Today’s screening was held in the swanky Paramount theater. In attendance for the Q&A was director David Fincher, screenwriter Eric Roth and most of the heads of the tech departments. I don’t want to jinx the movie by going overboard and I don’t want to have the next few words haunt me for the next decade, nonetheless – if I had to name the film that would probably have the best shot at winning Best Picture, Director, Adapted Screenplay, Cinematography, Costumes, Art Direction it would be this one. There are several reasons, which I’ll go through after the cut.
The first and probably most important reason is that this is a film that works on every level. It is an authentic bit of writing, straight from the heart of Eric Roth, who admitted during the Q&A that he’d lost his parents while writing the script. That kind of sentiment and heartbreak cannot be faked. That kind of inspiration is rare. Unfortunately for him it came at a great cost. Perhaps this is why the truth here, bare as it is, cuts as deeply.
Combine Roth’s emotional output with David Fincher’s exactitude and you have something nearly perfect. With so many limbs, emotions and ideas the film shouldn’t work at all, but somehow it does. Much credit is due to Brad Pitt, whose Benjamin Button is a soul-shattering creation. Cate Blanchett, who bursts forth like her own hurricane. Taraji P. Henson as Queenie is the heart of the film.
Funnily enough, though Eric Roth felt that the source material, F. Scott Fitzgerald’s short story, influenced him minimally, I felt both F. Scott and Zelda throughout this, as if her spirit was haunting the film as much as his. And again, Roth barely acknowledges Fitzgerald in his own writing process – yes, it’s all him, but seeing as how they chose to set the film in the South how can anyone not think of Zelda? After all, wasn’t it Zelda who is said to have inspired many of Fitzgerald’s characters and in fact may have written some of his short stories, maybe even this one? Zelda wanted to be a ballet dancer around the age of 50 and she was just too old. Age afflicts us all but dancers especially. That Blanchett’s Daisy is a dancer reminded me so much of Zelda. And her name is Daisy, the same name as the beloved icon in The Great Gatsby.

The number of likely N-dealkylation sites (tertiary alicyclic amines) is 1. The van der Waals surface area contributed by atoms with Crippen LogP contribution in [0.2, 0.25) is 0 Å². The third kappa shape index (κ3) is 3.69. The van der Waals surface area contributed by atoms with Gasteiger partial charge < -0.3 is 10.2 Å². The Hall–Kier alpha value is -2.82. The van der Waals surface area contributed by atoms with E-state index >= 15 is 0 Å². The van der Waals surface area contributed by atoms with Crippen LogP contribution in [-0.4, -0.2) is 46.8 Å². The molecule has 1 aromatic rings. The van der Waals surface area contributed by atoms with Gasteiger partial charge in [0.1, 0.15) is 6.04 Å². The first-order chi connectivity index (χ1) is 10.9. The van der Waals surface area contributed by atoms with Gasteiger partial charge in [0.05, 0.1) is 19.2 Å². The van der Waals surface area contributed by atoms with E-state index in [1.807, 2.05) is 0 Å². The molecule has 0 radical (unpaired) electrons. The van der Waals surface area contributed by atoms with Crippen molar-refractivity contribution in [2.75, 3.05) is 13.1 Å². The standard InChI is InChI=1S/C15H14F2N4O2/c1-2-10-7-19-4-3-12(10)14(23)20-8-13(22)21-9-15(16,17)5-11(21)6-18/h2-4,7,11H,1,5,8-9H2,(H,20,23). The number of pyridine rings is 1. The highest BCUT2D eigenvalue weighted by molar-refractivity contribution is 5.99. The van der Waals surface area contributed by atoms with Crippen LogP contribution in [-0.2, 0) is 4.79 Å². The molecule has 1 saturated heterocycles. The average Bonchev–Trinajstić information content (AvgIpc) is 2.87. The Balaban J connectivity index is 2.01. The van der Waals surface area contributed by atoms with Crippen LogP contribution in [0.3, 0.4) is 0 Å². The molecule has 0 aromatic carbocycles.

Benjamin Button is about the beauty and privilege of aging. We think of it, especially in our culture, as something wicked, a disease that we must fight tooth and nail and disguise. Youth is the be all, end all. But Benjamin Button, who ages backwards, doesn’t get the benefit of having such a disease. Because he can’t have the same experience as everyone else he is destined to be alone. Loneliness from death is one of the strongest themes. If you’ve had someone die that you treasured beyond words this film will slice right through your exterior. If you’ve ever held a baby and watched a child grow up, this movie will devastate you.
I don’t want to say much more before the film opens because too much hype can kill any movie; although it must be mentioned that Benjamin Button had a lot of hype going in and managed to withstand it so perhaps hype is beside the point.
The film is a visual delight — though it’s oddly cold in its scenery. A warmer, cozier world wouldn’t have made it a Fincher movie. The truth is that it works with Fincher as the director. It is stranger than it would have been if, say, Spielberg had directed it. Nonetheless, with Spielberg it might have tipped too far into sentiment and been mush as a result, no offense.
I did not feel a detachment to it at all and I fully expected to.¬† I didn’t think that Fincher could pull off something overly sentimental. I thought it would be a few steps removed and all about the effects and the gimmick. It turns out, though, that this film is about the human experience. It’s about, as Roth and Fincher said, the people who make dents in you, who impact your life. Most of those who teach Benjamin about life are women, older women who have the benefit of wisdom.¬† His life is shaped by them, which is probably the reason I fell so hard for the film. Too often women get the short shrift in films. They aren’t given the credit they’re due as whole human beings. I was touched by the female presence in this film, quite moved by it, I must say.
So far, for me, this year is about three movies: The Dark Knight, Revolutionary Road and Benjamin Button. Wall-E in animated, Captain Abu Raed in foreign. I have yet to see many films: Milk, Slumdog, The Reader, Defiance, Australia, Rachel Getting Married, The Wrestler, The Visitor. So take it for what it’s worth.